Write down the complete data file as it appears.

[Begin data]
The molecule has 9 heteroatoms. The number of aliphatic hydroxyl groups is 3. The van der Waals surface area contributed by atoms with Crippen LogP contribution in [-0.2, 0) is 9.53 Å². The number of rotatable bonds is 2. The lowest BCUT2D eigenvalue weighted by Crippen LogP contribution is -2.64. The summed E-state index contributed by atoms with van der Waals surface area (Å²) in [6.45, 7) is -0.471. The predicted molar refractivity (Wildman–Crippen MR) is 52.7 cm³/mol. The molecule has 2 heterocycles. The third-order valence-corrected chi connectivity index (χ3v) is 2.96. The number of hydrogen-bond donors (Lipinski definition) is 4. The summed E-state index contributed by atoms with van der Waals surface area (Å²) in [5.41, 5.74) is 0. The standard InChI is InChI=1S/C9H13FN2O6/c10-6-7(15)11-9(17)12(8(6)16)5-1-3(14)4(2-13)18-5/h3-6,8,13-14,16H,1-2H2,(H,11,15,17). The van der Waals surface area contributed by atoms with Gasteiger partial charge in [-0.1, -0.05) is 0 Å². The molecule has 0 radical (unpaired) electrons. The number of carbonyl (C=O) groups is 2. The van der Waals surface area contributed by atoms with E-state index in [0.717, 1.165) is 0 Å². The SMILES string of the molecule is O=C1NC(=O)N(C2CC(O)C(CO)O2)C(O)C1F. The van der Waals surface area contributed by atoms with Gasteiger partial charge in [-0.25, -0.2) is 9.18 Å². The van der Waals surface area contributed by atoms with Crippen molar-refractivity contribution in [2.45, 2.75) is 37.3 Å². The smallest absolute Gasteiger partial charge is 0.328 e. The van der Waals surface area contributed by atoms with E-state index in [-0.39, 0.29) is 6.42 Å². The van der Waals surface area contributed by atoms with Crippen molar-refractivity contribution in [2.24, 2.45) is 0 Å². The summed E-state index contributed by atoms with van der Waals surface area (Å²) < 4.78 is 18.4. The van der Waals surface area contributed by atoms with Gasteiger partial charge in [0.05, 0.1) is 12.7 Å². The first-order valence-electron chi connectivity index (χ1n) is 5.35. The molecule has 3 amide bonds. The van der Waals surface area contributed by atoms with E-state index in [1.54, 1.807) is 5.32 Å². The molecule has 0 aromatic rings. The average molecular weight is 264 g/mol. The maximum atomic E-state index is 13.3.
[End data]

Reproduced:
The molecule has 9 heteroatoms. The number of aliphatic hydroxyl groups is 3. The van der Waals surface area contributed by atoms with Crippen LogP contribution in [-0.2, 0) is 9.53 Å². The number of rotatable bonds is 2. The lowest BCUT2D eigenvalue weighted by Crippen LogP contribution is -2.64. The summed E-state index contributed by atoms with van der Waals surface area (Å²) in [6.45, 7) is -0.471. The predicted molar refractivity (Wildman–Crippen MR) is 52.7 cm³/mol. The molecule has 2 heterocycles. The third-order valence-corrected chi connectivity index (χ3v) is 2.96. The number of hydrogen-bond donors (Lipinski definition) is 4. The summed E-state index contributed by atoms with van der Waals surface area (Å²) in [5.41, 5.74) is 0. The standard InChI is InChI=1S/C9H13FN2O6/c10-6-7(15)11-9(17)12(8(6)16)5-1-3(14)4(2-13)18-5/h3-6,8,13-14,16H,1-2H2,(H,11,15,17). The van der Waals surface area contributed by atoms with Gasteiger partial charge in [-0.1, -0.05) is 0 Å². The molecule has 0 radical (unpaired) electrons. The number of carbonyl (C=O) groups is 2. The van der Waals surface area contributed by atoms with E-state index in [0.717, 1.165) is 0 Å². The SMILES string of the molecule is O=C1NC(=O)N(C2CC(O)C(CO)O2)C(O)C1F. The van der Waals surface area contributed by atoms with Gasteiger partial charge in [-0.25, -0.2) is 9.18 Å². The van der Waals surface area contributed by atoms with Crippen molar-refractivity contribution in [2.45, 2.75) is 37.3 Å². The smallest absolute Gasteiger partial charge is 0.328 e. The van der Waals surface area contributed by atoms with E-state index in [-0.39, 0.29) is 6.42 Å². The van der Waals surface area contributed by atoms with Crippen molar-refractivity contribution in [2.24, 2.45) is 0 Å². The summed E-state index contributed by atoms with van der Waals surface area (Å²) < 4.78 is 18.4. The van der Waals surface area contributed by atoms with Gasteiger partial charge in [0.05, 0.1) is 12.7 Å². The first-order valence-electron chi connectivity index (χ1n) is 5.35. The molecule has 3 amide bonds. The van der Waals surface area contributed by atoms with E-state index in [1.54, 1.807) is 5.32 Å². The molecule has 0 aromatic rings. The average molecular weight is 264 g/mol. The maximum atomic E-state index is 13.3.